Some things that I learned about your neck-of-the-woods is that the town of Big Sky is MUCH smaller than I expected. This is not entirely bad as Bozeman is bigger than I anticipated and a short drive away. K says he can drive back from shopping in Bozeman and his ice cream is still frozen. I don’t necessarily buy that one. Certainly, the liquor laws are a far cry from Utah’s...I swear the beer runs freely from the taps here. I learned that although alcohol is a primary food group at Big Sky, the locals don’t seem to notice or mind the dizzying amount of white crosses that dot the roadsides. I came to Big Sky to ski BIG terrain but, bring a shovel, beacon and probe as they won’t let you into the serious stuff without it...dang (sort of). I learned that the big in Big Sky really means BIG! Who knew that there are two other skiable mountains within steps of Big Sky? Moonlight Basin and The Yellowstone Club (Although, unless your Bill Gate’s illegitimate child, you are probably not skiing the club any day soon) make this skiable playground the largest in America! Your mountain is huge in a million ways. I was also blown away by all the beginner and intermediate terrain that your mountain has to offer. Shocked...completely shocked! This mountain should be on any diverse families hit list! I learned that I couldn’t possibly ski or come to know your mountain in a measly 3 days of skiing...it is that BIG!
When it comes time to be putting the seriousness into my articles for Big Sky, I will look back and remember the fun to be had in Montana because of K.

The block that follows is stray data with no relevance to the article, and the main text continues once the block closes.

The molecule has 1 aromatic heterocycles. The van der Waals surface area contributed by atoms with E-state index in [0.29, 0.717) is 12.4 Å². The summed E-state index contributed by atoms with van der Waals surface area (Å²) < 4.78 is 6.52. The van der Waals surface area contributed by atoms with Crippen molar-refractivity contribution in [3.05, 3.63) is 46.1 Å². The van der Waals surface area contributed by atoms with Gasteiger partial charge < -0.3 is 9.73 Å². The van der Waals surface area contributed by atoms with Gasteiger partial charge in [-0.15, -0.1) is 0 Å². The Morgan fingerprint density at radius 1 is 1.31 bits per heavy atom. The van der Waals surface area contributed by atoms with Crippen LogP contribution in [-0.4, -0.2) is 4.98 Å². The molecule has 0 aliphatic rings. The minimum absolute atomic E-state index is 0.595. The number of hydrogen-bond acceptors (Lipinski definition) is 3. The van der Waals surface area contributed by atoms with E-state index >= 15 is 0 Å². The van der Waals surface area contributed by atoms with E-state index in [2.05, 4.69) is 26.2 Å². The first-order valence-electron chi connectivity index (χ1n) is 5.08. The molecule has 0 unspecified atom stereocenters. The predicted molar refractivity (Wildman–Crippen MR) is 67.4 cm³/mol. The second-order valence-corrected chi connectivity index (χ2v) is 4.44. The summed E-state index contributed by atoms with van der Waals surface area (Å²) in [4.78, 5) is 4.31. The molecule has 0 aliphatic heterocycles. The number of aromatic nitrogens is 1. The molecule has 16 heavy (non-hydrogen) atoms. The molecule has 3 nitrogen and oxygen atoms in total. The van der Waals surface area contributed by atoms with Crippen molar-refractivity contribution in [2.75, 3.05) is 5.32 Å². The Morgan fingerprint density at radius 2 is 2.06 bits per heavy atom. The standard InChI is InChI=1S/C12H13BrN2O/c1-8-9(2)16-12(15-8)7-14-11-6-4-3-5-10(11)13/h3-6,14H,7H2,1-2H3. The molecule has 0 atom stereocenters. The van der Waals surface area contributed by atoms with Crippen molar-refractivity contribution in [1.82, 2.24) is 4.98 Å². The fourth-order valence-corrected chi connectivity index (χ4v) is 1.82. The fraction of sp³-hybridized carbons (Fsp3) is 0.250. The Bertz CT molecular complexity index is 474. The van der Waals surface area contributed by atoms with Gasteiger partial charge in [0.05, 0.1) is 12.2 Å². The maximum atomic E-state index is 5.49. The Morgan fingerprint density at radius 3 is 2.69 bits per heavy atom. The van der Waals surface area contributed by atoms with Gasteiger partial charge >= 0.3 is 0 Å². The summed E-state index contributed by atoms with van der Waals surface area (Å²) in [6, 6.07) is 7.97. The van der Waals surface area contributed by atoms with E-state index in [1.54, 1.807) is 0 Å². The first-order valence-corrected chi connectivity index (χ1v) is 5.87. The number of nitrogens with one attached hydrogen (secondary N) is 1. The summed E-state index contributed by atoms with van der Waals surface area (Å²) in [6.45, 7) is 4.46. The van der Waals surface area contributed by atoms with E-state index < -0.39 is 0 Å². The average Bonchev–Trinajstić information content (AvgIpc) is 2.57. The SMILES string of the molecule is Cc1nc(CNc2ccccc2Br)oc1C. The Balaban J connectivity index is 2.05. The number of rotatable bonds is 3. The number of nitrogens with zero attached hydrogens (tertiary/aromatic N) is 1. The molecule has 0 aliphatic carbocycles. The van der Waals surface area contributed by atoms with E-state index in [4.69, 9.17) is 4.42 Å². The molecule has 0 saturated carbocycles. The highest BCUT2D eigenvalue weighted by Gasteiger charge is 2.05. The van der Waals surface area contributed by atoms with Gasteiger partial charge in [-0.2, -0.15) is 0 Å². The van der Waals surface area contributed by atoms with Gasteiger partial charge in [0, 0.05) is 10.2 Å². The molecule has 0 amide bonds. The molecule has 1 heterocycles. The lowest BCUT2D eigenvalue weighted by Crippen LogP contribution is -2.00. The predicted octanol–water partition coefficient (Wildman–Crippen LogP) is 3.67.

Thank you for letting us come and explore the mountain that you love so much. We all need an entire season to really understand and explore the steeps and deeps as well as the expansive gentleness of Big Sky’s wide open spaces so, don’t be surprised to see us again someday soon.
Sincerely, Rachael Hodson
P.S. Thanks K for crushing me and putting me back in my rightful place....all that vertical....ahhhh
Noah arcing turns and laying trenches down Dictator 1
The Bowl in all it's unbumped spring wonder
Isaac and I (K) goofing around at the base
K skiing Chicken Bowl
3/26/2013 7:32:00 PM
THERE'S NOTHING BETTER than spending spring break in Big Sky Montana. I drove an easy 12 hours from Minnesota across the flat lands of North Dakota and ended in my favorite place, Big Sky. As I drove up the mountain toward towering Lone Peak, my heart began to race with excitement. I had a list of things I wanted to accomplish this spring break and skiing was at the top of my list.
I got to spend my first day on the mountain getting my legs back under me on some long groomers. Big Horn, being one of my favorites, was a nice long blue to start things off. Throughout the week my skiing returned to what I was used to and before I knew it, I was back to taking on the steeps of Lone Peak.